Moroccans living in the UK gave a lesson in home cooking and celebrating Ramadan while social distancing.
Virtual iftars and Eid on Whatsapp video call are not new for Moroccans living abroad. Distance and borders are no barriers to family bonds, and every year millions of Moroccans meet online to celebrate the holy month with loved ones in different cities and different countries. Ramadan 2020 is no different.
According to British government estimates, approximately 25,000 Moroccans live in the UK and a further 50,000 British citizens boast Moroccan origins, and each of them find special and personal ways of celebrating Ramadan in true Moroccan style.
Morocco World News sat down (virtually) with Moroccans living in the UK to find out how they stay connected to their roots while living abroad and pick up some tips on celebrating Ramadan at a distance.
The taste of home
The flavors of Morocco are an integral part of the culture and the feeling of home. Chebakiya, beghrir, and harira came up in most of my chats with British-Moroccans. While some miss the taste of home and crave traditional family recipes, others have brought Morocco to their own kitchens.
Habiba, a blogger who lives in London, does not need an airplane to visit Morocco—it is on her dining table.
“I don’t miss anything about Morocco,” she told MWN. “If I miss it, I make it!”
Habiba can find all the ingredients she needs in London but she brings special extras home from Morocco every time she visits.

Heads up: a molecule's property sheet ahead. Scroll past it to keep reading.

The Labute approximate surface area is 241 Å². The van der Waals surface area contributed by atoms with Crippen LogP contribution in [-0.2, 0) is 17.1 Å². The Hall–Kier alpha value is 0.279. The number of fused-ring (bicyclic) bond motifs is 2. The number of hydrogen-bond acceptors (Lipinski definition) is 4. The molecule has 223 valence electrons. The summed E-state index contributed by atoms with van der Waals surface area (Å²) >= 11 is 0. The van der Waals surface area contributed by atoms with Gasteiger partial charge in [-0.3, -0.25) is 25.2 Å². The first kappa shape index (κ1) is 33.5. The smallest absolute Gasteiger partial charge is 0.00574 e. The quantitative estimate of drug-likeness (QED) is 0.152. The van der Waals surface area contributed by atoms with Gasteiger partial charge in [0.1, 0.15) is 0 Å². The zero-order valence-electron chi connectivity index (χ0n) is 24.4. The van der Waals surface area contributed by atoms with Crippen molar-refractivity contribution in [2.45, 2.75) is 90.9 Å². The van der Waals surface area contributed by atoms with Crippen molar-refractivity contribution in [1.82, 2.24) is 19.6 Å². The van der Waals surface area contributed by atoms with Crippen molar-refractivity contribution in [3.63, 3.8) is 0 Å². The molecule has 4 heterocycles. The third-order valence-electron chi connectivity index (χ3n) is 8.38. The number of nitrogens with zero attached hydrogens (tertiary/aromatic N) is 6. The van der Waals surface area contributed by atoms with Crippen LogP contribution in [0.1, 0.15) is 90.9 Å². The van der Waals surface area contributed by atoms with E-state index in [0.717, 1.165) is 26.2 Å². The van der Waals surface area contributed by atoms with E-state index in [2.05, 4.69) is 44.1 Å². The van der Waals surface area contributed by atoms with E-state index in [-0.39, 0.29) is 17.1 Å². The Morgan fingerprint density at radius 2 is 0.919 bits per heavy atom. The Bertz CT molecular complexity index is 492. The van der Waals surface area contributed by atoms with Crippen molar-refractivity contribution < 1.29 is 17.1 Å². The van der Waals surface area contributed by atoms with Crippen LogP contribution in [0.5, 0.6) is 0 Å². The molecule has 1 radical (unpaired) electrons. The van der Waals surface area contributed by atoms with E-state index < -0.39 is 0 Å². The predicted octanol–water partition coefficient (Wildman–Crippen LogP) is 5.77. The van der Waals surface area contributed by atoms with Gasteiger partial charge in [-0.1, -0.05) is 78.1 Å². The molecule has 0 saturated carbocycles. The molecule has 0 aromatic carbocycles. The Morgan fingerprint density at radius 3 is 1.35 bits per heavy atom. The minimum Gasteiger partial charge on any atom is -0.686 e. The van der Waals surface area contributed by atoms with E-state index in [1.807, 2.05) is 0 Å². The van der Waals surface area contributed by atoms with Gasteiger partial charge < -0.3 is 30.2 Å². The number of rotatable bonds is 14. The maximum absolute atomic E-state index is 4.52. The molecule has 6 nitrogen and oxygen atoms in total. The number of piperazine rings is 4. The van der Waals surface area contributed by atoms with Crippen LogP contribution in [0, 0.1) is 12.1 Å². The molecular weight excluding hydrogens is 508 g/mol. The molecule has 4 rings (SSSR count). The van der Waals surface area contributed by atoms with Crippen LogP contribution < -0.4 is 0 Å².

Mohammed, 26, is a teacher in London. He was born in the UK to Moroccan parents and visits Casablanca, where his parents grew up, as often as he can.
“I just love the food so much. Without harira, briwat, those little pizzas, basically everything my Mum makes, it just is not Ramadan.”
Mohammed’s mother, who is settled in the UK, has no problems finding the ingredients she needs to make those quintessential Moroccan treats during the holy month, and the rest of the year.
“She brings spices from Casa, but that’s it. Everything else she gets in London,” Mohammed told MWN.
“The thing is the way she makes it,” he said. “Even with the same ingredients and recipe, if I make it, it just doesn’t taste the same.”
This year, Mohammed is spending his first Moroccan-food-free Ramadan because of social distancing measures.
“I don’t want to risk it, so I haven’t seen my parents since the lockdown started,” he said seriously.
Despite the distance, Mohammed and his parents have broken fast together every day since the start of the holy month via video call.
“The first day of Ramadan, I set up a zoom call so I could take iftar with them. It was great once they got the hang of it.”
“Obviously, I miss the food, but, for me, Ramadan is about family so it was really important for me to be with them in any way I can,” he explained.
Like most of us in 2020, mobile phones, messaging applications, and video calls are a big part of what keeps Moroccan-Brits in touch with their families and their roots.
Tracy Khalil, a British woman married to a Moroccan who has been living in the UK for three years, told MWN her husband uses WhatsApp and Facebook messenger every day to stay connected with his family and friends in Morocco.